JOHN S. GODDARD
makes his abode in Burnsidle Township, Johnson County. He was born in
Williamson County, May 10, 1837. His father, John C. Goddard, was
born in Buncombe County, N. C., September 30, 1797. He was a son of
William Goddard, who was a farmer of North Carolina, and his wife was
Nancy Cooper, who died young, leaving this one child, John C. William
Goddard was married the second time, to Miss Ellen Cochrane. They then
removed to Tennessee, and from Tennessee they came to Illinois at an
early day, squatted on Government land, and died in middle
age. John C.
Goddard married Susan Casey, daughter of Levi and Mary (Sherrel) Casey.
They were farmers in Johnson County on Government land, and had eleven
children, six sons and five daughters, of whom John S. was the seventh
child and fifth son in order of
birth. The father died in 1855, at the age of fifty-eight, and his
widow died in 1872, at the age of sixty-eight years. They rest in the
little graveyard west of Creal Springs. Grandfather Casey and his
family were among the early settlers in Bloomfield Township.
John S. Goddard
was reared at home and to hard work, and received but limited
education. He lived at home until his marriage. In the summer of 1862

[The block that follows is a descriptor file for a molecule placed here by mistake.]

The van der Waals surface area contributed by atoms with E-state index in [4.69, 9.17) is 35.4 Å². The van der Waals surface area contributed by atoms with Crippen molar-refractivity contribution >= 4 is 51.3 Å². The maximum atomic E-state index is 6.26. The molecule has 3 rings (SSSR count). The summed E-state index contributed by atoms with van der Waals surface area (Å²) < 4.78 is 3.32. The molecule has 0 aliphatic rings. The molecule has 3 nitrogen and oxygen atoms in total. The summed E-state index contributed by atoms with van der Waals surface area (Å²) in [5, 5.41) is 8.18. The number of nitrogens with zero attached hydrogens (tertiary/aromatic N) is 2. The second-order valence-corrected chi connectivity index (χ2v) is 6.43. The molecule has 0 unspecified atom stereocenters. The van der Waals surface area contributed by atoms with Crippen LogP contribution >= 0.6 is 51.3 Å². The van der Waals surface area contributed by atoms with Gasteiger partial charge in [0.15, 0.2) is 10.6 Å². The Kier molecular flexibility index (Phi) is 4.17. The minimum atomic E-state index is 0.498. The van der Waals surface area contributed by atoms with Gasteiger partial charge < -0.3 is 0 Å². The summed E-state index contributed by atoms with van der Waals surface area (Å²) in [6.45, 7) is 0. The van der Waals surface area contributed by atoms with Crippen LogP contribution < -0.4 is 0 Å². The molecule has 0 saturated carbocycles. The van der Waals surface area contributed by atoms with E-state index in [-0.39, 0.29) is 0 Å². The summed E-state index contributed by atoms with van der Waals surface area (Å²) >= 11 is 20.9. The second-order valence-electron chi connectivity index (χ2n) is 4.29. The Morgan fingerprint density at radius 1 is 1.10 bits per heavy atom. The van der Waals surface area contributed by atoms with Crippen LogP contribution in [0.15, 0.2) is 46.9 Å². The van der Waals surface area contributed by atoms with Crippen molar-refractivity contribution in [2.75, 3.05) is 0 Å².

he enlisted in Company F, One Hundred and Twenty-eighth Illinois
Infantry, under Capt. M. R. Allen. He was in the service nearly three
years, and was mustered out at the close of the war as a member of the
Ninth Illinois, with which regiment his was early consolidated. He
served in Companies K and B of the Ninth, and when mustered out was a
Sergeant. He was captured near Rome, Ga., and was a prisoner six
months, during which time he was a prisoner at Cahaba, Milan and
Andersonville. Those six months were worse than all his active service
put together. He was in over sixty battles and skirmishes, and upon
returning home was in very poor health. He lived a few years upon his
mother's farm after his marriage to Mary E. Wood, of Pennsylvania,
daughter of William C. and Phebe C. (Frost) Wood, who came to Illinois,
settling in Pope County, in 1855, and soon afterward to Johnson County.
Her father died on his farm in Burnside Township in 1870, at the age of
fifty-five years. His widow is still living with Mr. and Mrs. Goddard,
now seventy years old. She has buried ten children, three sons and
seven daughters, and Mrs. Goddard is the only surviving child.
Mr. and Mrs.
Goddard have lived in Williamson County most of their married lives,
but in 1880 they removed from their present home to a forty-acre tract
of land near their present home. They have now two forty-acre farms.
They built their large frame house in 1887. They have buried three
small children, and have eight living, four sons and four daughters,
viz: William A., twenty-three years old; Thomas H., twenty-one; Susan
M., nineteen; Albert C., fourteen; Frank C., eleven; Phebe A., nine;
Rachael G., seven; and Ethel May, five. These children are all at home
and most of them in school. Mr. Goddard has been a Democrat
most of his life. He has served as School Director several years. Me
carries on a general farming business, and has a fine young orchard
partially surrounded by timber, and promising an abundance of fruit in
the near future.
subject is a man of good business qualifications, possessing a
knowledge of the mode of conducting a farm successfully, and is
respected by all who know him.